Easing Back into Exercise After Winter Hibernation

As the weather warms and flowers begin to burst with colorful blooms, spring is the time of year many of us feel the urge to get back outdoors, re-emerging from a long winter spent relatively inactive.

Whether you plan to run, bike, hike, or take part in any type of exercise, it’s important to ease back into physical activity and avoid doing too much too soon, or you might find yourself injured and back on the couch once again.

After a period of even just a few months without regular exercise, your body won’t perform at the level it did prior to stopping. You’re more likely to experience strain and injury; the lungs lose elasticity, making it harder to breathe and sometimes resulting in a side-ache.

Blood volume decreases, which causes the vessels to become smaller and less efficient at pulling oxygen from blood. This requires your heart to work harder, increasing your heart rate.

The director of strength and conditioning at DePaul University’s athletic department says that the number one mistake people make is thinking that they can jump right back into the activities they’re used to doing in the summer.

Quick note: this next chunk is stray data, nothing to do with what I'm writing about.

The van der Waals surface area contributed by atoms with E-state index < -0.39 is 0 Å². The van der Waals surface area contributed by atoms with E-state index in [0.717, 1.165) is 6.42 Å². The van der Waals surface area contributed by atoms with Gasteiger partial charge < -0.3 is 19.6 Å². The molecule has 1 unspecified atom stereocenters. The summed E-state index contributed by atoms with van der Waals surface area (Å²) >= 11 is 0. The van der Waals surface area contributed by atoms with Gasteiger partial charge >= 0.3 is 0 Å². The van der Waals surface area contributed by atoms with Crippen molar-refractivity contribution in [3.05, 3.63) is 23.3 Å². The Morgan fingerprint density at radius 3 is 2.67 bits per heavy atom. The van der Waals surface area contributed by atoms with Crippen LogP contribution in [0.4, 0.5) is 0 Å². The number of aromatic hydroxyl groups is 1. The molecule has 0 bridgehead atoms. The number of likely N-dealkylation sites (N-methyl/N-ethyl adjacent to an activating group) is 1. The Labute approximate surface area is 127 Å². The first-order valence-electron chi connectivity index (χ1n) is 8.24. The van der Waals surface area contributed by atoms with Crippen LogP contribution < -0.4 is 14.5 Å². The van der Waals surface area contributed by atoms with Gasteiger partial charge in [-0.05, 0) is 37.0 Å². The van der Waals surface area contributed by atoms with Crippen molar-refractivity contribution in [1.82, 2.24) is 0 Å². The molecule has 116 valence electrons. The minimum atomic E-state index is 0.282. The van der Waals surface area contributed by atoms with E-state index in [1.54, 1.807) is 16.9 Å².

That’s one of the main reasons for injury, so it’s important to give yourself at least a couple of weeks to ease back into it, see how your body reacts, and then progress from there.

It’s easy to let the excitement of getting back outdoors cloud our judgment of our own abilities, so always keep in mind that you’ll need to start slowly – even if you feel like you’re up to performing at your previous level.

You can return to the same type of activity you did before, just at a lower intensity. For example, if you’re a runner you might start out by walking, or mixing it up by doing intervals of light jogging and walking, and eventually building up to a run.

During the first few weeks, aim to work out three times a week for sessions of 30 to 45 minutes, and lengthen your normal warm-up and cool down to protect muscles and joints from injury.

Pay close attention to body signals. Generally, after four to six weeks you can add more workouts each week and increase the time you spend working out. Another good rule of thumb is that when your routine no longer feels challenging, you’re probably ready to progress.

exercisePatience is key – it takes time to build yourself back to the level of fitness you were at before you took a break. By resisting the urge to push yourself too much, trusting your body’s signals and stopping when you feel your muscles tiring, you can avoid being forced to take another timeout and having to start all over again.

When the cold weather returns this fall and winter, remember that the very best approach is to stay active all year round.

-The Alternative Daily


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